A potential trigger for this, and the second aspect of the predicament that we have been ignoring, is the crisis of resource depletion. In part, this is simply the product of our insane attempt to have infinite growth on a finite planet. Humanity’s collective economic activity is now so great that a series of key resources will be increasingly unavailable if we maintain today’s rate of global growth. And these shortages will become severe in the event that we begin to make the kind of zero-carbon transition envisaged by the green industry. As Natural History Museum Head of Earth Sciences Prof Richard Herrington et al., warned in 2019:
“To replace all UK-based vehicles today with electric vehicles (not including the LGV and HGV fleets), assuming they use the most resource-frugal next-generation NMC 811 batteries, would take 207,900 tonnes cobalt, 264,600 tonnes of lithium carbonate (LCE), at least 7,200 tonnes of neodymium and dysprosium, in addition to 2,362,500 tonnes copper. This represents, just under two times the total annual world cobalt production, nearly the entire world production of neodymium, three quarters the world’s lithium production and at least half of the world’s copper production during 2018. Even ensuring the annual supply of electric vehicles only, from 2035 as pledged, will require the UK to annually import the equivalent of the entire annual cobalt needs of European industry…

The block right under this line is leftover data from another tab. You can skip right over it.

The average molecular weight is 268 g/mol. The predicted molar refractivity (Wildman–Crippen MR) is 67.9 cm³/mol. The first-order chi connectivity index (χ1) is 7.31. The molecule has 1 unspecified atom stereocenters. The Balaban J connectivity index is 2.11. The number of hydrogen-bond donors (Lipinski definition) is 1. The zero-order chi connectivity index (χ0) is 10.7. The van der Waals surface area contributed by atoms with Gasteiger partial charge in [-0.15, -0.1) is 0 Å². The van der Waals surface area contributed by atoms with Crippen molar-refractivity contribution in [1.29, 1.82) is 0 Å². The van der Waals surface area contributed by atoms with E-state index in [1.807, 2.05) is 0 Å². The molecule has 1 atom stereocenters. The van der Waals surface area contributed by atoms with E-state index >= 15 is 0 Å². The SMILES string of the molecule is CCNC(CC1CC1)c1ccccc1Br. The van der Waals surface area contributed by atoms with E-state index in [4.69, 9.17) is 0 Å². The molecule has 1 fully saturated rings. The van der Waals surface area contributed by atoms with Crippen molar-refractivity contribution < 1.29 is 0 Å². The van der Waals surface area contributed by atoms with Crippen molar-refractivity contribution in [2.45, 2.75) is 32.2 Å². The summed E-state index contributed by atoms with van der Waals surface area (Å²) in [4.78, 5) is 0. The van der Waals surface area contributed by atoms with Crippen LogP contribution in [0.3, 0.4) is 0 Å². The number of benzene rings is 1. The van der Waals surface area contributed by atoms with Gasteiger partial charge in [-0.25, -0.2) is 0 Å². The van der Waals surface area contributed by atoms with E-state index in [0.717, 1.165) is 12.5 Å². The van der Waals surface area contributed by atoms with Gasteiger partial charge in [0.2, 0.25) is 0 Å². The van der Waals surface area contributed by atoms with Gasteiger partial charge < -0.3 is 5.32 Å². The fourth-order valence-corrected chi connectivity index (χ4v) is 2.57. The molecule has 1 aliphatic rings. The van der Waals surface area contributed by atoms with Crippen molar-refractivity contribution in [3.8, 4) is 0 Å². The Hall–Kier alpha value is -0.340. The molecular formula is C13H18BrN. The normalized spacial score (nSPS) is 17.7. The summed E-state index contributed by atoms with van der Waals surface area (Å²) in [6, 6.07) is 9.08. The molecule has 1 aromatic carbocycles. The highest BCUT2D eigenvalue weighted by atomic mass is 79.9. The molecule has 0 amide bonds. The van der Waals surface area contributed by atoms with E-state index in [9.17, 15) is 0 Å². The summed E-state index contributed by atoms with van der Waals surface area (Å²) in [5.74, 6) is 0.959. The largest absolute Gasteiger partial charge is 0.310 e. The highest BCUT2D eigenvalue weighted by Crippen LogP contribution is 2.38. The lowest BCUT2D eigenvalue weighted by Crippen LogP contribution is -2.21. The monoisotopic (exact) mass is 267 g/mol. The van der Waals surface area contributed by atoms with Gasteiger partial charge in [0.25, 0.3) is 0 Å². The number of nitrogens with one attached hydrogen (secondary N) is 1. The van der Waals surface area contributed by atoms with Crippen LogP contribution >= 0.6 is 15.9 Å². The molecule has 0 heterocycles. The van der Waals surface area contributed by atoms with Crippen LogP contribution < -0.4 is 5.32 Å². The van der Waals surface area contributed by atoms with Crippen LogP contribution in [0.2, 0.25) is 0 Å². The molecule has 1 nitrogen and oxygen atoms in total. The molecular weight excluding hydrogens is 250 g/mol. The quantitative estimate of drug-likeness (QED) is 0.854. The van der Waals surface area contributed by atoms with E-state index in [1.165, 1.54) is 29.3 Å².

“There are serious implications for the electrical power generation in the UK needed to recharge these vehicles. Using figures published for current EVs (Nissan Leaf, Renault Zoe), driving 252.5 billion miles uses at least 63 TWh of power. This will demand a 20% increase in UK generated electricity.
“Challenges of using ‘green energy’ to power electric cars: If wind farms are chosen to generate the power for the projected two billion cars at UK average usage, this requires the equivalent of a further years’ worth of total global copper supply and 10 years’ worth of global neodymium and dysprosium production to build the windfarms.”
This amounts to imperialism masquerading as “saving the planet,” since it will be corporations based in the developed states using their exchangeable currencies – while they still have value – to consume what remains of the planet’s mineral reserves, thereby denying them to humanity as a whole. As Simon Michaux from the Finnish Geological Survey notes, in the event that the EU (which then included the UK) were successful in its effort to produce 200 million electric cars by 2030, the world would be left with just two months reserves of chromium, gold and zinc, three months of silver, and four months of nickel: